PRESQUE ISLE, Maine — Representatives from J.D. Irving Ltd. were in Aroostook County Thursday and Friday speaking to town managers, economic development officials and others about the potential for mining at Bald Mountain.
Anthony Hourihan, director of land development for J.D. Irving Ltd., said that residents have been positive about the project as long as the mining poses no adverse effects to the environment.
“We had a lot of good questions last night,” said Hourihan, referring to a meeting on Thursday evening attended by members of groups such as the Northern Maine Development Commission, Aroostook Partnership for Progress and Leaders Encouraging Aroostook Development. “People seem to be excited about the economic prospects.”
Approximately two weeks ago, Rep. John Martin, D-Eagle Lake, submitted a bill to change the state’s mining laws. He said he was prompted to introduce the bill by the increasing price of minerals and the potential for mining gold, silver, copper and zinc on Bald Mountain.
Martin submitted LD 1853, An Act To Improve Environmental Oversight and Streamline Permitting for Mining in Maine. The mountain is located northwest of Ashland and Portage.
Martin said the bill would create sensible, environmentally sound mining regulations that would encourage responsible mining activities and that would put the state Department of Environmental Protection in charge of permitting and regulating such operations.
According to Martin, recent reports indicate that mining development at Bald Mountain could create up to 300 direct, well-paying jobs and hundreds of indirect jobs. There also would be an excise tax on the minerals there, so the result would be more than $600 million in employment income and more than $120 million in state and local taxes, he said.
The state’s mining laws and rules were updated in 1991 as a result of potential mineral deposits discovered at Bald Mountain.
Environmental and conservation groups, however, are accusing the company and some lawmakers of trying to push the proposed changes through without adequate public scrutiny or debate.
The result, opponents warn, could be poisoned lakes, streams and groundwater sources near Bald Mountain and other Maine places where gold, silver and other valuable metals are locked away in the bedrock.
On Friday, Hourihan was looking to allay concerns that the process was being rushed or that the mining process would be environmentally destructive.
He said if the bill passed it would create a consolidated permitting law known as the Maine Nonferrous Metal Mineral Mining Act and that the required rulemaking by the DEP likely would not begin until at least January 2014.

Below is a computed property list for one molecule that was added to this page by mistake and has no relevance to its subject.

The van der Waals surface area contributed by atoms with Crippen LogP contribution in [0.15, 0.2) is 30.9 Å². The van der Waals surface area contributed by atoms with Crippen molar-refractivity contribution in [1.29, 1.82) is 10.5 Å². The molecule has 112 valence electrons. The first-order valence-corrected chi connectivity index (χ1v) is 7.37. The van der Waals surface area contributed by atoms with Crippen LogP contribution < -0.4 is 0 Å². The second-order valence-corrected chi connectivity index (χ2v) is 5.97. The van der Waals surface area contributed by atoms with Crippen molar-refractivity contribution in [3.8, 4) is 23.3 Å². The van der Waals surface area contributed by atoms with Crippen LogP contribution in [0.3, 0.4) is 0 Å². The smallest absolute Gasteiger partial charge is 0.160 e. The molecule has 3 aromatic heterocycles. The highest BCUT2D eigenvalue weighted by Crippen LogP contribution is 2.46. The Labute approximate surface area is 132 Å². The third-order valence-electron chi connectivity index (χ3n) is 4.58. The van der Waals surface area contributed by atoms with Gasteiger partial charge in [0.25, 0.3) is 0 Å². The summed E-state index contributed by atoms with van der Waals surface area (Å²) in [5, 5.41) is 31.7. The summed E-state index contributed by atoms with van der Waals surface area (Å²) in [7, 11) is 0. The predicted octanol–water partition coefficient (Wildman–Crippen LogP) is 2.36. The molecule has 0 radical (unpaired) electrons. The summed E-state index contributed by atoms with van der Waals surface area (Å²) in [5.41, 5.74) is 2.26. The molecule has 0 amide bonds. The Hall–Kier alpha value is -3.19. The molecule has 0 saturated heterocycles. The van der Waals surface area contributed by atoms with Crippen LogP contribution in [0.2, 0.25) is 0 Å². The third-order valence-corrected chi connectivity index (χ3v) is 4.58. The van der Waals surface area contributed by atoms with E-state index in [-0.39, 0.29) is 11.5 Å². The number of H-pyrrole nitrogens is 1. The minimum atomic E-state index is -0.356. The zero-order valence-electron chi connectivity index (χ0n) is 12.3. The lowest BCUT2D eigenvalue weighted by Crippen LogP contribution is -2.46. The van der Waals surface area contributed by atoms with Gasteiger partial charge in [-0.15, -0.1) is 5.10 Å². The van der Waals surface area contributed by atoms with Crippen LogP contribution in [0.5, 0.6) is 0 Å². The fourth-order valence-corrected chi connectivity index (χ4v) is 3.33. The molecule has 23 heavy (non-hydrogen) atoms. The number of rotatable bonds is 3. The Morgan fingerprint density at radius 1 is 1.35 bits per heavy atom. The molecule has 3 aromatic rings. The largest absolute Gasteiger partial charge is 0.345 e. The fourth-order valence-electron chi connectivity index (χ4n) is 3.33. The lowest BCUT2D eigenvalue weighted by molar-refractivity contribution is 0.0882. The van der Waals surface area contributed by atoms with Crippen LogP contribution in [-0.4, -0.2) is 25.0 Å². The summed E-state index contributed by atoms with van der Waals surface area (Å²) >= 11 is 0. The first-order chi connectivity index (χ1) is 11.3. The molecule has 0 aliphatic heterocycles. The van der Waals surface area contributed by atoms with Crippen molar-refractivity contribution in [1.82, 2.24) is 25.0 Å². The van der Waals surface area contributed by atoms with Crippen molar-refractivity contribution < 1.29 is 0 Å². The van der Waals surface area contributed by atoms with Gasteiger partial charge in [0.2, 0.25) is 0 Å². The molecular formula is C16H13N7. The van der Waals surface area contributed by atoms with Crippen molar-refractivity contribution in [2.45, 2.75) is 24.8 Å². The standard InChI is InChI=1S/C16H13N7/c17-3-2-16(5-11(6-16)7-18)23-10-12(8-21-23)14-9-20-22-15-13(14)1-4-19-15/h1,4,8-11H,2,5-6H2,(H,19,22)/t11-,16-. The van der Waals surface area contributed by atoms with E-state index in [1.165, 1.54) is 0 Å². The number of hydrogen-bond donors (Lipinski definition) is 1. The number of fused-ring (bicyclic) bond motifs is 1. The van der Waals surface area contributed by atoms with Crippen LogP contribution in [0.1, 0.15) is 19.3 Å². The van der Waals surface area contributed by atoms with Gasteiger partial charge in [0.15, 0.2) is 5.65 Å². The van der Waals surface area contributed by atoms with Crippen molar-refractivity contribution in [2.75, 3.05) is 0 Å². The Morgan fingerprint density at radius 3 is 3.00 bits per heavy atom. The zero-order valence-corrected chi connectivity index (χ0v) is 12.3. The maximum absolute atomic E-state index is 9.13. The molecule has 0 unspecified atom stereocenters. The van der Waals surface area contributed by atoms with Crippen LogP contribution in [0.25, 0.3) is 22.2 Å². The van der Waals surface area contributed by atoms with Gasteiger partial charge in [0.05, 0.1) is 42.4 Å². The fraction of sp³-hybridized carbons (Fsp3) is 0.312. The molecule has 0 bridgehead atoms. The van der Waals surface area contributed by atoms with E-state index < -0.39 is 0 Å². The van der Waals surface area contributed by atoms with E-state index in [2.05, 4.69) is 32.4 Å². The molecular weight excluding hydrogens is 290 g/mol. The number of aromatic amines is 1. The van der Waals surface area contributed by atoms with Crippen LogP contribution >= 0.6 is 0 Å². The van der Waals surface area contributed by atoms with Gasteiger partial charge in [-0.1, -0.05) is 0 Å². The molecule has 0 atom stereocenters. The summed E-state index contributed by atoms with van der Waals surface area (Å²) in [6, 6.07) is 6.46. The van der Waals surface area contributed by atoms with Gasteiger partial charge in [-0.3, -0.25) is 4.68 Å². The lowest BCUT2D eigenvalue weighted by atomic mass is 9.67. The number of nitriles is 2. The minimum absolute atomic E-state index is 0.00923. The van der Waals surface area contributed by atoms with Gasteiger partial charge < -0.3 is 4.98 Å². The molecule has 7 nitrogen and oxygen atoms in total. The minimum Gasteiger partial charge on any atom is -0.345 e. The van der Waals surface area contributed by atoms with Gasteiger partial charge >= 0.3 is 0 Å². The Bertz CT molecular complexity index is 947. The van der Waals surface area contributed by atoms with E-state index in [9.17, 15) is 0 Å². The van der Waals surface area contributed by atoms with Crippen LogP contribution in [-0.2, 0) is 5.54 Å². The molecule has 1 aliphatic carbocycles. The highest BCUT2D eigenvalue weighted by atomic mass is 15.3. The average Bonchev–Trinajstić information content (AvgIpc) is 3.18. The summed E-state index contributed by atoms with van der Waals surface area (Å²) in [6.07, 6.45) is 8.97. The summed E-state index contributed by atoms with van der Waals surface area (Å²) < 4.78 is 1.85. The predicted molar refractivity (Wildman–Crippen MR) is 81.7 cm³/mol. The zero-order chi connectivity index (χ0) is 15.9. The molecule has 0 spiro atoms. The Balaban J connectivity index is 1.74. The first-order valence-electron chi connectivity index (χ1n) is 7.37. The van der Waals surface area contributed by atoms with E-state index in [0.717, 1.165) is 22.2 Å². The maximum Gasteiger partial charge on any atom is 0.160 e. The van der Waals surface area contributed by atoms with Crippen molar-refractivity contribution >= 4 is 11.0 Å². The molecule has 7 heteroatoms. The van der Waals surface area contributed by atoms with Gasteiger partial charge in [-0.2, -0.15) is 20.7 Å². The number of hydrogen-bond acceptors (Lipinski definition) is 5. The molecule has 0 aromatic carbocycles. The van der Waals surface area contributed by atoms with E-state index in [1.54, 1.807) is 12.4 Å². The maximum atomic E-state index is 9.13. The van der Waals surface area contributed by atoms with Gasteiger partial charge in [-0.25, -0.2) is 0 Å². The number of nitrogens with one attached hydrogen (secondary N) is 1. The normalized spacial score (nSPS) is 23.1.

He said that the last of the work sessions on the legislation was expected to take place Monday. During hearings this week, the Legislature’s Environment and Natural Resources Committee members have clarified wording, made amendments and asked many questions about the legislation.
“The committee is doing a great job and asking a lot of questions,” he said.
Mary Keith, vice president of communications for J.D. Irving, said that the company is committed to pursuing the project, and she felt that the right balance could be achieved between completing the project and keeping the environment pristine.
Hourihan also said that there have been significant improvements in environmental control technology and best practices since 1991.
Members of NMDC and the Central Aroostook Chamber of Commerce spoke in support of the bill earlier this week in Augusta.
Hourihan acknowledged that there are obstacles. Maine has rigid and time-consuming mining laws and its permit approval standards are not clear, with duplicate reviews and permits needed from different agencies, which also must be renewed every five years. Drinking water standards apply beneath mining areas and variances aren’t available for many of the requirements, according to Irving officials.
At the same time, Hourihan spoke of some of the obstacles facing The County, including unemployment and population loss. He said that Irving would be looking to hire local people, just as they hire local loggers to work for the company.
“What we heard a lot last night was that people wanted their children to stay here or come back here,” he explained. “But they wanted them to be able to have good-paying jobs. Those kind of jobs are what we have in this project.”